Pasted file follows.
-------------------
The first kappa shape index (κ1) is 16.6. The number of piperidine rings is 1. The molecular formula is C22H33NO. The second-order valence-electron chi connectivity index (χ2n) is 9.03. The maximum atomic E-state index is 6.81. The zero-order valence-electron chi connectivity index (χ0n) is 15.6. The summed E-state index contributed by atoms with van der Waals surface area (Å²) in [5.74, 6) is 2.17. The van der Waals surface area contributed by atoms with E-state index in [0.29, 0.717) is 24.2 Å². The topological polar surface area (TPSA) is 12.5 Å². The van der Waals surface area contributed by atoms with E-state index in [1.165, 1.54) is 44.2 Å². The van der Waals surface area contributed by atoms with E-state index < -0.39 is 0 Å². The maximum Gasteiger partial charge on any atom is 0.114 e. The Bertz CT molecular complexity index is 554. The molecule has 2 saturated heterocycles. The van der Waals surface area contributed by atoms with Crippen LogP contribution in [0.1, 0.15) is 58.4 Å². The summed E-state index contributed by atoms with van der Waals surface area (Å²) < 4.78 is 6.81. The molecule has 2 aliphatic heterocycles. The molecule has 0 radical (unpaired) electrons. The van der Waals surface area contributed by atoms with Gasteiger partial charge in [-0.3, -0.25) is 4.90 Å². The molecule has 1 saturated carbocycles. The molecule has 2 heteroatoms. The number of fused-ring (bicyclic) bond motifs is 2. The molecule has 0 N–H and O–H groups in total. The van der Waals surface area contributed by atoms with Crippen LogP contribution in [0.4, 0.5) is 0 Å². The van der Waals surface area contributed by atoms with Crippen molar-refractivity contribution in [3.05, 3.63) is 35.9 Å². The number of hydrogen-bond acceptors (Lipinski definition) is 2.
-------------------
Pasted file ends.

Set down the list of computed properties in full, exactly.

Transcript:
The first kappa shape index (κ1) is 16.6. The number of piperidine rings is 1. The molecular formula is C22H33NO. The second-order valence-electron chi connectivity index (χ2n) is 9.03. The maximum atomic E-state index is 6.81. The zero-order valence-electron chi connectivity index (χ0n) is 15.6. The summed E-state index contributed by atoms with van der Waals surface area (Å²) in [5.74, 6) is 2.17. The van der Waals surface area contributed by atoms with E-state index in [0.29, 0.717) is 24.2 Å². The topological polar surface area (TPSA) is 12.5 Å². The van der Waals surface area contributed by atoms with E-state index in [1.165, 1.54) is 44.2 Å². The van der Waals surface area contributed by atoms with E-state index < -0.39 is 0 Å². The maximum Gasteiger partial charge on any atom is 0.114 e. The Bertz CT molecular complexity index is 554. The molecule has 2 saturated heterocycles. The van der Waals surface area contributed by atoms with Crippen LogP contribution in [0.1, 0.15) is 58.4 Å². The summed E-state index contributed by atoms with van der Waals surface area (Å²) < 4.78 is 6.81. The molecule has 2 aliphatic heterocycles. The molecule has 0 radical (unpaired) electrons. The van der Waals surface area contributed by atoms with Gasteiger partial charge in [-0.3, -0.25) is 4.90 Å². The molecule has 1 saturated carbocycles. The molecule has 2 heteroatoms. The number of fused-ring (bicyclic) bond motifs is 2. The molecule has 0 N–H and O–H groups in total. The van der Waals surface area contributed by atoms with Crippen LogP contribution in [0.4, 0.5) is 0 Å². The van der Waals surface area contributed by atoms with Crippen molar-refractivity contribution in [3.05, 3.63) is 35.9 Å². The number of hydrogen-bond acceptors (Lipinski definition) is 2.